28
May
2015
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Bowel cancer caught too late among young Aussies

Bowel Cancer Australia

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The majority of young Australians diagnosed with bowel cancer – the country's second biggest cancer killer – are unaware about their risk and are being diagnosed too late, according to a new Bowel Cancer Australia survey released today.
 
Interim results from the Never Too Young survey, the first-of-its-kind on early-onset bowel cancer, also found that more than half of patients were first diagnosed with Stage 3 or 4 of the disease.  This means the cancer has already spread beyond the bowel to lymph nodes or other organs.
 
Bowel Cancer Australia chief executive Mr Julien Wiggins said the findings, which have been released to mark Bowel Cancer Awareness Month this June, are alarming considering bowel cancer can be successfully treated if detected early.
 
"The Never Too Young survey revealed that almost 80 per cent of early-onset bowel cancer patients were not aware of their risk prior to diagnosis.  Worryingly, almost a third surveyed waited three months or more to seek medical advice, despite experiencing tell-tale symptoms such as blood in the bowel movement or abdominal pain," he said.
 
Close to 1,100 Australians under the age of 50 are diagnosed with bowel cancer and more than 200 die from the disease each year. Additionally, the latest AIHW Fatal Burden of Disease report found bowel cancer was one of the leading causes of premature mortality in 25-44 year olds in 2010.
 
Mr Wiggins said there is a common misconception that bowel cancer is just an 'old person's disease'.
 
"While the disease is more common in people over 50, you're never too young to have bowel cancer, so regardless of age people should not ignore the warning signs.  If you have a family history of the disease you also need to talk to your GP.  Interestingly, 65 per cent of patients surveyed did not have a family history, so it's up to you to trust your body and to see a GP if something doesn't feel right," Mr Wiggins said.
 
Worryingly, emerging research shows bowel cancer in young people is on the rise.  Recent published Australian research found that rates of bowel cancer in Australians aged 20-39 years increased between 1990 and 2010 - in those aged 30-39 there had been a 35 per cent increase.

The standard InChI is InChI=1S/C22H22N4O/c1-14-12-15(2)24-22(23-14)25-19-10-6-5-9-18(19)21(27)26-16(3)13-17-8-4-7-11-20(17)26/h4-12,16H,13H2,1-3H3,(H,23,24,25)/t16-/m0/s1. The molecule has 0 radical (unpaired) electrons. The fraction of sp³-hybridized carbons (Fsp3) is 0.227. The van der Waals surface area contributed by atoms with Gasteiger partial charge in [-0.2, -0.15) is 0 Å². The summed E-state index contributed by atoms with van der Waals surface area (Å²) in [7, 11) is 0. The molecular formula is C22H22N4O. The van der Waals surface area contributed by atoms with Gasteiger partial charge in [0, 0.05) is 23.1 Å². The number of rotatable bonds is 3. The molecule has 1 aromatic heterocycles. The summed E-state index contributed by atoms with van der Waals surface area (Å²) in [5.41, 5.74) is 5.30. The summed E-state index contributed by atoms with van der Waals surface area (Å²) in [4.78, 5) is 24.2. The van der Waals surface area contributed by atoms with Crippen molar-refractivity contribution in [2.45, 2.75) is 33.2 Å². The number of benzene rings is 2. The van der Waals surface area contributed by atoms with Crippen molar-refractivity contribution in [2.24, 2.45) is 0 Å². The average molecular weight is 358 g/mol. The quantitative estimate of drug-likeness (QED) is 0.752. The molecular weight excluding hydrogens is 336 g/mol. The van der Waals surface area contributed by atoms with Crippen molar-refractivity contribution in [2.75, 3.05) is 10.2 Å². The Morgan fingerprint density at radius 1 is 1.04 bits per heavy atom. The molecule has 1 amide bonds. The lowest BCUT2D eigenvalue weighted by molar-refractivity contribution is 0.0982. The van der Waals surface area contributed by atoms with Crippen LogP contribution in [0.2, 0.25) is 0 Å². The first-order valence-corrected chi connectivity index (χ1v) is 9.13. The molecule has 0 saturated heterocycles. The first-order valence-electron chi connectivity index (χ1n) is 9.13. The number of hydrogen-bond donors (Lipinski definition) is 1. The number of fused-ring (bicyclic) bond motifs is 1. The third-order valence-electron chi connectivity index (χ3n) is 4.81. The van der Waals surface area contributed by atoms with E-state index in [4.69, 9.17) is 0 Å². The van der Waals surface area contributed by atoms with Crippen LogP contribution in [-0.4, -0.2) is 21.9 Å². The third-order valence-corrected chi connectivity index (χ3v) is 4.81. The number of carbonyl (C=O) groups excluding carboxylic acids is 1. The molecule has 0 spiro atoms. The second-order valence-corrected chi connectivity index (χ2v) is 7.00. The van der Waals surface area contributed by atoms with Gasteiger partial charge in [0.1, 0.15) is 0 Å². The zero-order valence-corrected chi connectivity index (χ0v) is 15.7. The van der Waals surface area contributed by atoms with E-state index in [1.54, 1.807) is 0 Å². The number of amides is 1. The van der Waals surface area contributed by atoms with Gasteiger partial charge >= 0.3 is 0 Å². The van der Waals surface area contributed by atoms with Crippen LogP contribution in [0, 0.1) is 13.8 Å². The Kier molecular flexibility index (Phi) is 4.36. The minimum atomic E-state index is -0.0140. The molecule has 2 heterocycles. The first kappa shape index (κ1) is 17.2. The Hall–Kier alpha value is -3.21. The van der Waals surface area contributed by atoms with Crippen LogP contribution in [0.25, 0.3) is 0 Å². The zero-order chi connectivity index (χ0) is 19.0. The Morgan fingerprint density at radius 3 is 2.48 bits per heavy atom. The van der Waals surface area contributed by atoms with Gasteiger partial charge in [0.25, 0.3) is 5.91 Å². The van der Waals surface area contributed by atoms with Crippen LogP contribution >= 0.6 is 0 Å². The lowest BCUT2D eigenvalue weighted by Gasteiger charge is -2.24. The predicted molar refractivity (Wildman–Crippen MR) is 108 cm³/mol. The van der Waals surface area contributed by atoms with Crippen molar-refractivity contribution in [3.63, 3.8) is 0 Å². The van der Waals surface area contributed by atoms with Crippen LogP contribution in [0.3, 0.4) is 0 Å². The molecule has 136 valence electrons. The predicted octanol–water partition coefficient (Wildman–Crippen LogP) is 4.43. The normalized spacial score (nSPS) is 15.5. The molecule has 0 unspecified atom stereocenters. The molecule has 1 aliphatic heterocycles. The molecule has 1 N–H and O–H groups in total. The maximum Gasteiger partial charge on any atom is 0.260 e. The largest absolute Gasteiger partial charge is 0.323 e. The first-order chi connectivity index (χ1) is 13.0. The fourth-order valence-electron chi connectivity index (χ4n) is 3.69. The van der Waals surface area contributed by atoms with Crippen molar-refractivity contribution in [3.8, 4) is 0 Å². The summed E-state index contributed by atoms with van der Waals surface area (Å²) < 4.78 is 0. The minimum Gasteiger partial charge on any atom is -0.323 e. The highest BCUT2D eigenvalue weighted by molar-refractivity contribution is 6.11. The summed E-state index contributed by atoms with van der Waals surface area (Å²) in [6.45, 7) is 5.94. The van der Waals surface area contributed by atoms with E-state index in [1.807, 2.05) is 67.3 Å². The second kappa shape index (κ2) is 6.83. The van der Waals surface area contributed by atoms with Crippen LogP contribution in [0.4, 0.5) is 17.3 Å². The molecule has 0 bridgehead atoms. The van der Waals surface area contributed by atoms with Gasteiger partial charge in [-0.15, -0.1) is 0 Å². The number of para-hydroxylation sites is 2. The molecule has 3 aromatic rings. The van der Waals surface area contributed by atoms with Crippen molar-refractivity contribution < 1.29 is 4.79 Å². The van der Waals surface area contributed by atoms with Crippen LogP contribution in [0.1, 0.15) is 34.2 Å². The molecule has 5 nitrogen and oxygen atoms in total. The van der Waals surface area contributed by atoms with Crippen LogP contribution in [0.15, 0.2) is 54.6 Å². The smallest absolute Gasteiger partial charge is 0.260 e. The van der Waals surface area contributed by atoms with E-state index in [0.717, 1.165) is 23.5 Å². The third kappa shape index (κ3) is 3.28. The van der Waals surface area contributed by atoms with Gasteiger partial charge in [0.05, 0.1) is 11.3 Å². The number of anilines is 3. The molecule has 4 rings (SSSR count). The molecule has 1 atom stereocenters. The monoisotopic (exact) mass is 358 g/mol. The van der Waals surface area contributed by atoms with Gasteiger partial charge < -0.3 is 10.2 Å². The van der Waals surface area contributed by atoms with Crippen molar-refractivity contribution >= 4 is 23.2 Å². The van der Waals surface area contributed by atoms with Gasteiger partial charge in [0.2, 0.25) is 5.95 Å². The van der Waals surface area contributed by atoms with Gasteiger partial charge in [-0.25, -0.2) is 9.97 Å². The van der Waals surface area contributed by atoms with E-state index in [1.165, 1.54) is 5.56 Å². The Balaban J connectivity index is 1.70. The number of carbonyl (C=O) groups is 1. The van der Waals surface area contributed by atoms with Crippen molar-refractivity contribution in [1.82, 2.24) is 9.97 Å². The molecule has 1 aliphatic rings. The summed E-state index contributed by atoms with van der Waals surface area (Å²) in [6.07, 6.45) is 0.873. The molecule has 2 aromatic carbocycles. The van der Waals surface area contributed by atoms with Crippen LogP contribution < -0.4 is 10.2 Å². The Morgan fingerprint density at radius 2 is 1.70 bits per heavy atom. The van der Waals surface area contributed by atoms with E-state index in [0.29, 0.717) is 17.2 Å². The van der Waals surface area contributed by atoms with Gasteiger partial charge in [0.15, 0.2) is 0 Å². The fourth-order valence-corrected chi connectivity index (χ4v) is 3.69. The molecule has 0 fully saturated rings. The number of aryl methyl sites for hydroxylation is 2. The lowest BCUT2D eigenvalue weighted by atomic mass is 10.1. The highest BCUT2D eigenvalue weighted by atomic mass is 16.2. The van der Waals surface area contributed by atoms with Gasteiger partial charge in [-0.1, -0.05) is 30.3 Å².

Colorectal surgeon and Bowel Cancer Australia director Associate Professor Graham Newstead AM said bowel cancer is closely linked with diet and physical activity, which could potentially explain the rising rates in young people.
 
"Your risk of bowel cancer increases if you lead a sedentary lifestyle, rely on processed or packaged foods or have diabetes or obesity, so it's not surprising that we are now starting to see the full impact of diet and lifestyle in the younger generation," said Professor Newstead.
 
"Early-onset bowel cancer tends to be more aggressive as well, leaving a devastating effect on patients and their families.  We are acting now to make young people aware that this cancer can affect them given the rising rates of bowel cancer in those under 50s is a global trend," he added.
 
In response to this concerning trend, Bowel Cancer Australia has launched the You're Never Too Young advocacy initiative to raise community awareness of bowel cancer and provide support to young people diagnosed with the disease.
 
Mr Wiggins said, "The Never Too Young survey revealed that young patients are not only surprised by their diagnosis, they also felt isolated and alone because bowel cancer is so often associated with older people.  In fact, more than half felt they were the only young person with bowel cancer."
 
Bowel Cancer Australia's Nurse and Nutrition Advisory Service and Peer-to-Peer Support Network, a buddy system linking bowel cancer patients of similar ages and stages of disease, are just two examples of the charity's programs available to young people affected by the disease.
 
Signs of bowel cancer may include blood in the bowel movement, unexplained weight loss, persistent change in bowel habit or severe abdominal pain.  Anyone experiencing these symptoms for more than two weeks should speak to their doctor as soon as possible.
 
For more information about the You're Never Too Young initiative or to participate in the survey, visit nevertooyoung.org.au or call the Bowel Cancer Australia Helpline on 1800 555 494.
 
Bowel Cancer Awareness Month runs throughout June and is an initiative of Bowel Cancer Australia – bowelcancerawarenessmonth.org